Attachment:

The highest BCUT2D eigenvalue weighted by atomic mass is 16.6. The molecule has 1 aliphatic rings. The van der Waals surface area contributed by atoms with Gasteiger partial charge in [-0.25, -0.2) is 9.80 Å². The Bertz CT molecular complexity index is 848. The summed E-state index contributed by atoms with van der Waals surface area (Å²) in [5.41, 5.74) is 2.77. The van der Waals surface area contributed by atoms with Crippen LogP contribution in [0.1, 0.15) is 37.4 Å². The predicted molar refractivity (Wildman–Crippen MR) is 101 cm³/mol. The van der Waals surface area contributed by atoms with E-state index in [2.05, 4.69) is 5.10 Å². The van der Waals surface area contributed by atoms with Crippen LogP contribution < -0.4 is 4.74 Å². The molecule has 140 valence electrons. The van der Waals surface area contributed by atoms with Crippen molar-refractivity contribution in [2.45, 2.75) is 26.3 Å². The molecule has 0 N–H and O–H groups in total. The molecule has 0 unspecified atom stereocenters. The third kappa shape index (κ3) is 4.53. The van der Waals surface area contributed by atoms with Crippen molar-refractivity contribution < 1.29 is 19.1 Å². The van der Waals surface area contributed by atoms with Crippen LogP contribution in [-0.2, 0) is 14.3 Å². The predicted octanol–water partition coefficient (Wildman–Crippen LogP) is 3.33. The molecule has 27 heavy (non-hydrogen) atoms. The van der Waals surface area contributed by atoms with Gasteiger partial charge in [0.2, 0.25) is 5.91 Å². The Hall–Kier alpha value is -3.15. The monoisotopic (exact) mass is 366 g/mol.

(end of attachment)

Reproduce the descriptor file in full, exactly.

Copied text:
The highest BCUT2D eigenvalue weighted by atomic mass is 16.6. The molecule has 1 aliphatic rings. The van der Waals surface area contributed by atoms with Gasteiger partial charge in [-0.25, -0.2) is 9.80 Å². The Bertz CT molecular complexity index is 848. The summed E-state index contributed by atoms with van der Waals surface area (Å²) in [5.41, 5.74) is 2.77. The van der Waals surface area contributed by atoms with Crippen LogP contribution in [0.1, 0.15) is 37.4 Å². The predicted molar refractivity (Wildman–Crippen MR) is 101 cm³/mol. The van der Waals surface area contributed by atoms with E-state index in [2.05, 4.69) is 5.10 Å². The van der Waals surface area contributed by atoms with Crippen LogP contribution < -0.4 is 4.74 Å². The molecule has 140 valence electrons. The van der Waals surface area contributed by atoms with Crippen molar-refractivity contribution in [2.45, 2.75) is 26.3 Å². The molecule has 0 N–H and O–H groups in total. The molecule has 0 unspecified atom stereocenters. The third kappa shape index (κ3) is 4.53. The van der Waals surface area contributed by atoms with Crippen molar-refractivity contribution < 1.29 is 19.1 Å². The van der Waals surface area contributed by atoms with Crippen LogP contribution in [-0.2, 0) is 14.3 Å². The predicted octanol–water partition coefficient (Wildman–Crippen LogP) is 3.33. The molecule has 27 heavy (non-hydrogen) atoms. The van der Waals surface area contributed by atoms with Gasteiger partial charge in [0.2, 0.25) is 5.91 Å². The Hall–Kier alpha value is -3.15. The monoisotopic (exact) mass is 366 g/mol.